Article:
A new novel by our Ranter-in-Residence

Normally when you read Carrier Slocomb’s stories here at BoomerCafé, they are rants; after all, Carrier is our Ranter-in-Residence. But his contribution today is different: it’s an excerpt from his new novel, Red Moon Island. The story takes place in 1640 off Rhode Island’s Narragansett coast. A group of Christians exiled by Boston puritans, plus stranded lepers, village idiots, and jail-trash, suffer deprivations, quarantine, mutiny, murder, and pirates. They are led by Reverend Booge, a giant Dutchman, who teaches them to embrace one another and faith to gain their freedom. If anyone has reason to rant, it is them!

“What are you doing?”

“What I should have done all along. I’m ending that madman’s tyranny over us!”

Carrier Slocomb

Carrier Slocomb

Blood drained from Jess’ face and she felt faint. She was not ready for Joss to be behaving this way so soon after being freed. “Are you going for your weapons?”

“We’ve been in harm’s way long enough! Booge has gone beyond my limit!”

Jess felt an odd calm come over her. She suddenly felt less disjointed than she had all week. Was it because of Reverend Booge’s unexpected generosity perhaps? “So, you don’t want to discuss this?”

“Discuss? What’s to discuss?”

“You obviously forgot the promise you made me to talk things through?”

Joss bit his lower lip. “You must be joking!”

Jess took his hand and led him out of the lodge. They walked to the far edge of camp, out of earshot. “Husband, you scare me.”

He seemed genuinely surprised. “How is that possible?”

“You do. This talk of weapons scares me.”

“What can I say, Jess? Does Booge not frighten you? He terrorizes me.”

“You won’t like hearing this, but I trust Reverend Booge.”

“What are you saying?”

“I do not feel as you do. I trust his judgment.”

The rugged Narragansett coast.

The rugged Narragansett coast.

“How can you? If I’m not mistaken those creatures over there are the walking dead! They’re marked with plague, Jess! There’s no cure for what they have, and he’s brought them in among us! Among us!”

“Reverend Booge says he believes the lepers mirror the Christ. He sees them as a way to our salvation.”

“Jess, please. So far fifty or more people have been dumped on this little band of ours. We’re now a splendid assortment of village idiots, thieves, wastrels, drunks, contentious orphans, and a Pequot dog from hell. Not only do we have lepers to contend with, but also that tall black cross on yellow background painted on the rock out there means we now live under a strict quarantine banner. Jess, do you not know what that means for us?”

“Why don’t you tell me?”

“It means that no ship will put into this island so long as that quarantine cross is out there. We might as well be sitting up on the real moon, wife!”

“I know that.” Jess squeezed his hand. “I understand exile.”

“Quarantine, Jess. Not exile.”

slocomb_red-moon“There can’t be much of a difference, husband.”

“Oh, but there is.”

“How so?”

“With that quarantine cross out there the supply ship won’t even visit us.”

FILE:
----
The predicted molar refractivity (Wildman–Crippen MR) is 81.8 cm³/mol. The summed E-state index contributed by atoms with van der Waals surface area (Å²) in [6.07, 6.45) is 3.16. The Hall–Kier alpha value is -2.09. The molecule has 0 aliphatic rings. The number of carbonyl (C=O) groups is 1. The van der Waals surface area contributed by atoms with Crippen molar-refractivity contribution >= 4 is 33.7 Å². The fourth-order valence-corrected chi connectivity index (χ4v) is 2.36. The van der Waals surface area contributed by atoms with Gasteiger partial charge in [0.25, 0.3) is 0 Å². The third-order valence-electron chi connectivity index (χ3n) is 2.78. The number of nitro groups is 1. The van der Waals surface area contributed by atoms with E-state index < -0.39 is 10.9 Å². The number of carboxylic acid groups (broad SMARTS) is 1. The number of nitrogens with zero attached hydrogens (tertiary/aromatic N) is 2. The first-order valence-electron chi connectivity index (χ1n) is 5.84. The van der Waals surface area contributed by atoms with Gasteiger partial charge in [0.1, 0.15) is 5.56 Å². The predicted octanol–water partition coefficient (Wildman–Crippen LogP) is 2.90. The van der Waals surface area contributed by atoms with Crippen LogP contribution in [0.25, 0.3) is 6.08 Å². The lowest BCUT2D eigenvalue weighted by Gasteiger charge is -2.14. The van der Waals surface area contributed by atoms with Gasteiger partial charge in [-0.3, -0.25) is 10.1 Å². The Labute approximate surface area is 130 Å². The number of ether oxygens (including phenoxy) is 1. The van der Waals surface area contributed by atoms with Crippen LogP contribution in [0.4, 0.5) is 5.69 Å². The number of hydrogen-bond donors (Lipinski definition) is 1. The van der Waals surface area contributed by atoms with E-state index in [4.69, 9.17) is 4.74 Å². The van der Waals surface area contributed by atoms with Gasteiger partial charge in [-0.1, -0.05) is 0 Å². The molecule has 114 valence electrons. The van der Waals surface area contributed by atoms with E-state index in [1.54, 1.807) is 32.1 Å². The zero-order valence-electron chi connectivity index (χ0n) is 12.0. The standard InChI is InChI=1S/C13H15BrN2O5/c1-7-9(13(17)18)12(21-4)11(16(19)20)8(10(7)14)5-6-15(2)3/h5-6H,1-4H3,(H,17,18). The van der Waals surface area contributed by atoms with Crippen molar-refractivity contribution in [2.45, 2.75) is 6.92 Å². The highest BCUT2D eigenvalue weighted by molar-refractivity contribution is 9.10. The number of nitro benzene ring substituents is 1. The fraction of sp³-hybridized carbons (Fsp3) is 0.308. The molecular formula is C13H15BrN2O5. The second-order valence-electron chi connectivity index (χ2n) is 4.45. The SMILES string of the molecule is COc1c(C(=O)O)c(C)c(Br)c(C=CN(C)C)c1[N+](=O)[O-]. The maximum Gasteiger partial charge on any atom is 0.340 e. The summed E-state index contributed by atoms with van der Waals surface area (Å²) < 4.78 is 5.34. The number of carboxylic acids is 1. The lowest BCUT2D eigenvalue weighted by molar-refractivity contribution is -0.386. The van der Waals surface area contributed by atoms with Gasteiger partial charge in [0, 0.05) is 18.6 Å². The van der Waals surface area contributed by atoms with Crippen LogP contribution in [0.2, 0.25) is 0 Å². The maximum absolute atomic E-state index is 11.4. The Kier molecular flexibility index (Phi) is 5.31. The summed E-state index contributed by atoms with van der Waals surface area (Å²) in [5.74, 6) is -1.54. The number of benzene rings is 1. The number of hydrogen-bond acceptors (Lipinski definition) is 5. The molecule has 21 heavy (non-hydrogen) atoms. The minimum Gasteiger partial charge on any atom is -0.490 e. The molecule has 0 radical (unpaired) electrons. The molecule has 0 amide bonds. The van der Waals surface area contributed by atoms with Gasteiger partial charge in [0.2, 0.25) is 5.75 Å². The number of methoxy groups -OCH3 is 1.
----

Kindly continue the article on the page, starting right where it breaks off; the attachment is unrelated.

“I don’t care.”

“How can you not care? We need supplies.”

“I don’t think of supplies, Joss. I think of us. You and me. You getting better and me being important to you again. Lepers, malcontents, idiots, supplies… Those problems are small when weighed against the two of us.”

“Jerusa, please!”

“I want us well again. I always have! Is that so wrong? Ever since you came home from that stupid war you’ve been ill, Joss. There’s darkness in you. You see it too. And you know it’s gotten right between us! I don’t care where we are in the world, so long as we’re together.” Jess turned from him. “I need you to get better!”


“All you can think about is fetching your weapons. Do you ever think of me? Or is life just war for you, Joss.”
Joss’ head felt like a pot left too long on the boil. “How can you say that? Jess, you know I care for you. I always have. You’re my wife, remember?”

A tear emerged. “I know you once did.”

“No, no. I still care. I do.”

“I don’t see it. Not anymore.”

He reached for her hand and she backed away. “You know there is nothing wrong with what I want, so why do you resist me? Why Joss, do you not love me any more? This island could be the place where you get well and then come home to me, and yet you do nothing about it. You do nothing at all to bring our love back. I love you so much and yet by doing nothing you run the risk of losing me. Me! And this after what that stupid war’s taken from us already! You know, I thought you wanted me back. Now I’m not so sure.” Her voice grew very quiet as she said, “I even wonder if you didn’t seriously think about taking that whaleboat after all.”

Joss’ head, neck, and shoulders collapsed into his frame. She was right; there was a time when nothing else mattered to him but her love. Food, shelter, work, and life were secondary. Jess was his center and he was hers’. He remembered this time all too well, and he opened his mouth to speak fondly about it and defend himself, but found he could not.


  1. A large note of thanks to Boomer Cafe’s Greg and David for helping me bring this sampling to you all. I think I speak for all of us writers, known and unknown, who are featured here — how generous of you both for the lift.

    1. Thanks, Carrier.

      While we kid about you being BoomerCafé’s “Ranter-in-Residence,” you are a terrific writer and storyteller. It is our pleasure to have you as a regular contributor.


  2. I echo Carrier’s appreciation for BoomerCafé, not only for its incisive and timely posts of interest to us Boomers and others, but also for the “lift” David and Greg have given to so many of us.
    Now as for the story, your appetizer has intrigued me. Thanks!

  3. I concur! It’s a community I’m grateful to be a part of, and it’s nice to know Carrier has a soft side, too!

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